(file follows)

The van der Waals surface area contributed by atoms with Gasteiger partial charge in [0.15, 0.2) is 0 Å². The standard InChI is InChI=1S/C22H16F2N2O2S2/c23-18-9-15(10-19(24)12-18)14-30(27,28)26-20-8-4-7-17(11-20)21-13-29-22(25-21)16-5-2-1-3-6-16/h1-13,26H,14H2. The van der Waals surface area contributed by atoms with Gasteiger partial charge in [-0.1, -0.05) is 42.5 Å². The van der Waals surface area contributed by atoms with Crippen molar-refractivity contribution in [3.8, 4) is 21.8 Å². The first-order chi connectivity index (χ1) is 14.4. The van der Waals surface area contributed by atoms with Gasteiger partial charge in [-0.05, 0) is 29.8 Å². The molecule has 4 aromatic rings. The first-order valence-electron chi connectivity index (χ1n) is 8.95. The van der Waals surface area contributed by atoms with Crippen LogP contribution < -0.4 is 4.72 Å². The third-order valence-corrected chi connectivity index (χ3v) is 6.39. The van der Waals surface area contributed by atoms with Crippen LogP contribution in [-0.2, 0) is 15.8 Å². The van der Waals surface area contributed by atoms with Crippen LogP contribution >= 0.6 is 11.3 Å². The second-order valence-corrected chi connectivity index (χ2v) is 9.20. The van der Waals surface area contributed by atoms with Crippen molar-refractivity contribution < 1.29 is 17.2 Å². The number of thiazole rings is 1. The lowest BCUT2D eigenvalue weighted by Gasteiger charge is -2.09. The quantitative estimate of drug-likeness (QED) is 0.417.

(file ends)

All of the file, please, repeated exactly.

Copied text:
The van der Waals surface area contributed by atoms with Gasteiger partial charge in [0.15, 0.2) is 0 Å². The standard InChI is InChI=1S/C22H16F2N2O2S2/c23-18-9-15(10-19(24)12-18)14-30(27,28)26-20-8-4-7-17(11-20)21-13-29-22(25-21)16-5-2-1-3-6-16/h1-13,26H,14H2. The van der Waals surface area contributed by atoms with Gasteiger partial charge in [-0.1, -0.05) is 42.5 Å². The van der Waals surface area contributed by atoms with Crippen molar-refractivity contribution in [3.8, 4) is 21.8 Å². The first-order chi connectivity index (χ1) is 14.4. The van der Waals surface area contributed by atoms with Gasteiger partial charge in [-0.05, 0) is 29.8 Å². The molecule has 4 aromatic rings. The first-order valence-electron chi connectivity index (χ1n) is 8.95. The van der Waals surface area contributed by atoms with Crippen LogP contribution < -0.4 is 4.72 Å². The third-order valence-corrected chi connectivity index (χ3v) is 6.39. The van der Waals surface area contributed by atoms with Crippen LogP contribution in [-0.2, 0) is 15.8 Å². The van der Waals surface area contributed by atoms with Crippen LogP contribution >= 0.6 is 11.3 Å². The second-order valence-corrected chi connectivity index (χ2v) is 9.20. The van der Waals surface area contributed by atoms with Crippen molar-refractivity contribution < 1.29 is 17.2 Å². The number of thiazole rings is 1. The lowest BCUT2D eigenvalue weighted by Gasteiger charge is -2.09. The quantitative estimate of drug-likeness (QED) is 0.417.